‘Halloween Kills’ is a strange title for a franchise that just won’t die

“Halloween Kills” is a strange name for a 43-year-old franchise that positively refuses to die. Then again, this 12th film in the series — a direct sequel to the 2018 reset “Halloween” — is odd on various levels, starting with the wholly misguided attempt to weave a half-baked message into its bloody mayhem.

Another title delayed by Covid, the Universal release will also be same-day available on the studio’s streaming service Peacock, testing the power of horror as a shared experience to overcome the at-home option.

Seeing the movie in a theater, however, merely reinforces how clunky it feels, creating uncomfortable moments where the audience seemingly doesn’t quite know whether to laugh with it in its nods to the franchise’s history or laugh at it, ultimately the prevailing sensation.

If the previous movie conjured a bit of excitement by eradicating everything that had transpired after the original, that sense of novelty has quickly worn off.

Instead, in a narrative flourish not helped by extra time on the shelf, the action picks up immediately after the scenario presented in 2018, when Laurie Strode (Jamie Lee Curtis), her daughter Karen (Judy Greer) and granddaughter Allyson (Andi Matichak) thought they had emerged victorious from a showdown with killer extraordinaire Michael Myers.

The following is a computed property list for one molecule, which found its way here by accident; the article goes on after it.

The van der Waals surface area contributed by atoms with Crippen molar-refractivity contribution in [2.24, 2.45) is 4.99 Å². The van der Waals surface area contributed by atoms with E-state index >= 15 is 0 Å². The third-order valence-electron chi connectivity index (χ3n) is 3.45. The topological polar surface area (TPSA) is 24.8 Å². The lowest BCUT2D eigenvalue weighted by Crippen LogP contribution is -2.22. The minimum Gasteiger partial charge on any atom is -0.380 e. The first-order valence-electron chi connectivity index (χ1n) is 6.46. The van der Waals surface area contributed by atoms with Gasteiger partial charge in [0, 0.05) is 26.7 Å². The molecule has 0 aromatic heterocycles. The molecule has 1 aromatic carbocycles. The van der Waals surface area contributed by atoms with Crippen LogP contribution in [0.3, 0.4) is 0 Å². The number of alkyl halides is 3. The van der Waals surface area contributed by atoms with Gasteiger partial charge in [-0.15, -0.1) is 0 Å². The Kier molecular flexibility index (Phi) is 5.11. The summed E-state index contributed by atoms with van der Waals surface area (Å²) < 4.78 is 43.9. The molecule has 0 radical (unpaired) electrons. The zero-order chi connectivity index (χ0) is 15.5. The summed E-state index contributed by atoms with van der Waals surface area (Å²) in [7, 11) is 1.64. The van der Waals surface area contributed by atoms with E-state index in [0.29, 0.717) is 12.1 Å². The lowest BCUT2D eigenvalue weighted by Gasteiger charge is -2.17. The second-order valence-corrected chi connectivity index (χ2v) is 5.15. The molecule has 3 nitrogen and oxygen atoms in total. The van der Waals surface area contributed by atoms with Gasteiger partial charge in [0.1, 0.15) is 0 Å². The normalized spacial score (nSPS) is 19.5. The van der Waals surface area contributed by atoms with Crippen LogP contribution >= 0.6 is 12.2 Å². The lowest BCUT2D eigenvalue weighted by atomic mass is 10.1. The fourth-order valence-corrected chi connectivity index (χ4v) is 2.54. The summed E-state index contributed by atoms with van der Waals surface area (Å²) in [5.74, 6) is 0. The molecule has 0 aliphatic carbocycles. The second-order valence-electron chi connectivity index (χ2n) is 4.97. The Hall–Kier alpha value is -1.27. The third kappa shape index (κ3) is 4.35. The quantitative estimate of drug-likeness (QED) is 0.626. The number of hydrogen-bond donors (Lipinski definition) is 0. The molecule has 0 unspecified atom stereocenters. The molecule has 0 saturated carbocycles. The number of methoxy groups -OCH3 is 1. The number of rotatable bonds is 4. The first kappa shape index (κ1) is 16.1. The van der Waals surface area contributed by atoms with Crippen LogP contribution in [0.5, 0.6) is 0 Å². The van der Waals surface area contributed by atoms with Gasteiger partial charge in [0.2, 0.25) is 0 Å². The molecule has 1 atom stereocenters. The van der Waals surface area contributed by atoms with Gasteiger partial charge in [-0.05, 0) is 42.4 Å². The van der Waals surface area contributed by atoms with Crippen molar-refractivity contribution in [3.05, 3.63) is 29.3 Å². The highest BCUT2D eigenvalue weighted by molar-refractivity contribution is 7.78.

Yet while Laurie’s being rushed to the hospital, Michael naturally somehow escapes, proceeding to make the population of this small town considerably smaller, thanks in no small part to the abject stupidity of its residents in terms of knowing horror-movie etiquette.

It’s around that point where the film (again directed by David Gordon Green, from a script he wrote with Danny McBride and Scott Teems) veers into the ridiculous and downright hypocritical, as irate citizens take it upon themselves to eliminate the threat, with Anthony Michael Hall playing the guy rallying the peasants with pitchforks (and guns and knives), chanting “Evil dies tonight!” as they take to the streets.

The idea of turning into vigilantes makes sense on a cursory level — lord knows the police aren’t particularly effective at their jobs — but the inherent warning that fear can transform ordinary folks into bloodthirsty mobs doesn’t go down particularly well when you consider the source. Simply put, you can’t have your cake and repeatedly stab it too.

It doesn’t give anything away to note that Universal has already announced another sequel, “Halloween Ends,” due next year.

Unlike “Halloween Kills,” it would be na├»ve to take that title too literally, although hope springs eternal. Because if ever a franchise deserved to be put out of its misery, at least given an extended rest, it’s this one.

“Halloween Kills” premieres Oct. 15 in US theaters and on Peacock. It’s rated R.

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